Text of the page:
With the recent smashing success of Bridesmaids, much has been made about women in film. Supposedly, this one comedy proved once and for all that 1) People with uteruses can be funny 2) Female-fronted films need not be pandering 3) Men will actually pay to see movies with female leads, and 4) Carrots can be sexy. Now as much as I love Bridemaids and have steadily reveled in its worldwide success, I'm more realistic about its impact on the standing of women in Hollywood and as moviegoers. It's just too soon to declare women have won the war against pandering, sexist and misogynistic movies that are theoretically aimed to entertain us. (Even though the surprisingly big opening of The Help is cause for optimism.) Now, I won't bore you with the crushing statistics of the success rates of female filmmakers versus male filmmakers, or point out the dishearteningly wide discrepancy between the number of films with male leads versus female leads. Instead, I'd like to talk about the film genre most often targeted at women: romance. Because Bechdel test be damned, the romance genre is essentially synonymous with the dismissive "chick flick" moniker. Yes, if the trailer features string instrument swells over a kiss - be it rom-com or drama - it's intended audience is us lady folk.
Previously, I have targeted the rom-com's of Katherine Heigl for the sexist stereotypes they promote, but now I have a bone to pick with the tearjerker subgenre. In the past several years there's been a surge in this brand of tragic love tales, largely thanks to the popularity of Nicholas Sparks' novels and subsequent adaptations in which somber sweethearts valiantly confront major obstacles, from parental disapproval to impending death to military service to the ravages of Alzheimer's disease, all in the name of love! Basically, it's a particularly bleak subgenre intended to draw crowds of women toting Kleenex Travel Packs and looking for a good cry. At their best these movies can be cathartic fun, but at their worst they evoke the most egregious gender stereotypes and sexist ideology to spoonfeed devaluing life lessons to their often young and mostly female audience. And it's the latest addition to these moody tales that has drawn my feminism-fueled ire.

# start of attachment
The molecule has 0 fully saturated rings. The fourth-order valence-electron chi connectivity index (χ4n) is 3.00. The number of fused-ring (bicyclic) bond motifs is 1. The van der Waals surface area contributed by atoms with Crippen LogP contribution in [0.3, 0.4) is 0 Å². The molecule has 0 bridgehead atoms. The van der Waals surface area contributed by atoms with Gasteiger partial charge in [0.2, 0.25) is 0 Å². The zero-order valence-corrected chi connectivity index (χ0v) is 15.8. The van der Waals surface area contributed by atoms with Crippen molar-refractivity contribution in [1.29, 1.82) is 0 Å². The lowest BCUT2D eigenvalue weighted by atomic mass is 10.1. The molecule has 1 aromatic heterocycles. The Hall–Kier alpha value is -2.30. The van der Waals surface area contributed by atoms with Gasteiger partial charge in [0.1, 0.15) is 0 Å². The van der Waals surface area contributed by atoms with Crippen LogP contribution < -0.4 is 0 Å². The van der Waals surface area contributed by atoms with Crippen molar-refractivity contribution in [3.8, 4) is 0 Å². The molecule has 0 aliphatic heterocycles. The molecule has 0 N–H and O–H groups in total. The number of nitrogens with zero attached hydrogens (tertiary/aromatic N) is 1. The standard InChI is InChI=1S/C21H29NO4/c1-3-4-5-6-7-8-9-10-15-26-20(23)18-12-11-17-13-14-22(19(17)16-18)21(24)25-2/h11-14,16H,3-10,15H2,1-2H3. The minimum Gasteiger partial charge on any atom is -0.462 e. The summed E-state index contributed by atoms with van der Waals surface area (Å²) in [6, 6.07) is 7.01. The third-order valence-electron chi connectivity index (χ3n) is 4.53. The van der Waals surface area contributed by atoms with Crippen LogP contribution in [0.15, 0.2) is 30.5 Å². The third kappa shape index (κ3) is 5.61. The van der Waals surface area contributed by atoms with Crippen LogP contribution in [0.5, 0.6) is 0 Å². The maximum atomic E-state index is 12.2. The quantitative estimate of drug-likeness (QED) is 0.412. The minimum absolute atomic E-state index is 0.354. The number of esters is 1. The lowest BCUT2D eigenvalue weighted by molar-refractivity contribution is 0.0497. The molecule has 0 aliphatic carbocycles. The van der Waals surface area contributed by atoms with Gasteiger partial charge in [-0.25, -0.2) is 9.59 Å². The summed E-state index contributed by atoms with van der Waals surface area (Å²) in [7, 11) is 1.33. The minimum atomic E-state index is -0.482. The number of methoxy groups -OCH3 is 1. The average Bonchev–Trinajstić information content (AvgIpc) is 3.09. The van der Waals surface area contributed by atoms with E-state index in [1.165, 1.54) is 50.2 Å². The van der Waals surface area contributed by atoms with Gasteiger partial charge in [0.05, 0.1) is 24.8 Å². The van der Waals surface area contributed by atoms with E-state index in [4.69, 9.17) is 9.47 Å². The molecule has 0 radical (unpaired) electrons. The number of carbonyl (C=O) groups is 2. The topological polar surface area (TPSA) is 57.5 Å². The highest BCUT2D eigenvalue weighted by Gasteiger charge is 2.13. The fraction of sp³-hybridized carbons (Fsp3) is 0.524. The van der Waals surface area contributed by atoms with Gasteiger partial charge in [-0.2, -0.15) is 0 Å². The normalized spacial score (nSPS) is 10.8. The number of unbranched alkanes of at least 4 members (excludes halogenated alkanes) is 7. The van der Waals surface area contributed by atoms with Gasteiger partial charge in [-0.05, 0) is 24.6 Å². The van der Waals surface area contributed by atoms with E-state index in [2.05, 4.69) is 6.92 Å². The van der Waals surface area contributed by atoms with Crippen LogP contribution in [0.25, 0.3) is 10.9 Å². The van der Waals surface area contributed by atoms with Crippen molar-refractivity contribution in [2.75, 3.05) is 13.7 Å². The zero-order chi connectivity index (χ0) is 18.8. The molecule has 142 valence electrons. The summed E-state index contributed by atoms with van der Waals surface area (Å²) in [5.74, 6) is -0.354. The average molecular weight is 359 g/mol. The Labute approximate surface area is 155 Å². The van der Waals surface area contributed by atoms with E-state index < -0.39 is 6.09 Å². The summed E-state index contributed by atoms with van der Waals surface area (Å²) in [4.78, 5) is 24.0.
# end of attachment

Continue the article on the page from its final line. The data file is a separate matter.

Adapted from David Nicholls‘ heralded novel, director Lone Scherfig's drama One Day aims to lure women in with a crush-worthy leading man Jim Sturgess, the cute but non-threatening romantic hero of Across the Universe, and a modern chick flick mega-star Anne Hathaway. Couple the casting with the sentimental trailer, passion-filled promotional poster and a PG-13 rating, and it's clear that Scherfig and the film's producers are gunning for a female audience that includes a large contingent of young and impressionable girls. This makes the film's message of a woman's worth all the more infuriating. To be succinct, through this story of frequently near-miss lovers, Scherfig seems to declare a woman's purpose in life is to better the man she loves after sufficiently making herself worthy of his notice. It's a demoralizing message that curiously devalues both men and women. And so I don't come here to review One Day; I come here to eviscerate it.
Note: below I detail plot points, specific visual signifiers (particularly costuming choices) and dialogue in order to discuss the film's overall themes. As such, there are heavy spoilers ahead. Furthermore, as a firm believer that a film adaptation of any kind should be able to stand up on its own, I will solely be discussing the film One Day, without further reference to the novel. Here "but that's how it is in the book" will not serve as a valid excuse.